The nesting season occurs mostly toward the end of spring and throughout summer, usually before the peak of the green turtle season, sometimes another peak for the hawksbill appears after that of green turtle, e.g. in Tortuguero, Costa Rica. Some examples of timing of the nesting season are the following: Western Atlantic: coast of Mexico, from April to August, with a peak in May-June; Belize and Cuba same season as in Mexico, with a peak in June-August; Puerto Rico, from March to November; Jamaica, from May to September; Guatemala, from May to November, with a peak in June-August; Honduras, from June to September; Nicaragua, from May to October; in Costa Rica, from May to November, with a peak in May-June; US Virgin Islands, from June to December, with a peak in August-September; Turks and Caicos from April to August; Dominica Islands, from April to October; Guyana, Surinam and French Guiana, from May to August, with a peak in June-July; Colombia, from April to August (very few turtles today); Brazil, from December to March. Eastern Atlantic - Cabo Verde, from May to August. Western Indo-Pacific: Oman, from February to April; South Africa, from April to July; Comoro Islands, from October to June, with a peak in January-March; Seychelles, from September to January; Laccadives Islands, in October; India (Tamil Nadu), from September to February; Andaman islands, from October to December; Burma, from June to September; Philippines, from May to August; China, from March to April; Japan, from June to October; Palau, from July to August; New Hebrides, from September to January; New Caledonia, from November to March; Solomon Islands, from March to August; Irian Jaya, from May to September; Papua New Guinea, from March to September; Austral i a-Torres Strait, from December to February. Central Pacific Islands: Tokelau, from September-October; Micronesia, from May to September; Western Samoa, from September to February, with the peak in January to February; Fiji, from November to February. Eastern Pacific: Mexico, from May to October; EI Salvador, from July to December; Honduras, from August to November; Panama, from May to December; Ecuador Mainland, from December to May.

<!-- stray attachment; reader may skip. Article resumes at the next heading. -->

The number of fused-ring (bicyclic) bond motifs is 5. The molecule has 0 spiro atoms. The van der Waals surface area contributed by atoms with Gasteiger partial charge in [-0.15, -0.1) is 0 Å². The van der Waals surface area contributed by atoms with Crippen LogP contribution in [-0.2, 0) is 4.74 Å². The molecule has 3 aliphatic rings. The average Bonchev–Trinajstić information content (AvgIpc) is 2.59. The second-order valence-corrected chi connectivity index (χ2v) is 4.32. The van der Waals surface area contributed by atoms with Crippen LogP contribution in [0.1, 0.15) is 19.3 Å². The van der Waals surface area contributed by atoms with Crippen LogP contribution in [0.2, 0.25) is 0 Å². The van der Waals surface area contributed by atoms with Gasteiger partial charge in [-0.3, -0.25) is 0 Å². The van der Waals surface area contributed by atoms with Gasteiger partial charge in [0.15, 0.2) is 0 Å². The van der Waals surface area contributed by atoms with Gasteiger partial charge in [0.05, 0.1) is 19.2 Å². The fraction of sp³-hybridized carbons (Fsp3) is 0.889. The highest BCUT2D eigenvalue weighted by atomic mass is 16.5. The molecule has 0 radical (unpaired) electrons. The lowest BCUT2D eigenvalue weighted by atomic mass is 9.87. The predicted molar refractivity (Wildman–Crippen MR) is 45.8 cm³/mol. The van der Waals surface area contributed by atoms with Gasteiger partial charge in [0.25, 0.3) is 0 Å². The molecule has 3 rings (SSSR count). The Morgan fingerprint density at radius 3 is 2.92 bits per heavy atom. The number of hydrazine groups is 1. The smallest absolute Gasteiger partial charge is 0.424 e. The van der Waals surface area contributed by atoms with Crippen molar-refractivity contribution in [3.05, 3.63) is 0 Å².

Some reports quote renesting intervals of around two weeks, others of nearly three weeks. It is possible that both intervals are correct and that such periodicity depends of unknown internal and external factors. Also, in succeeding nesting periods, females may shift from one type of interval to another or show irregularities during the same nesting season. The interval most frequently quoted is the one extending for 2 weeks. For this species five or more subsequent nestings, with an average number of 2.3 clutches per season have been recorded.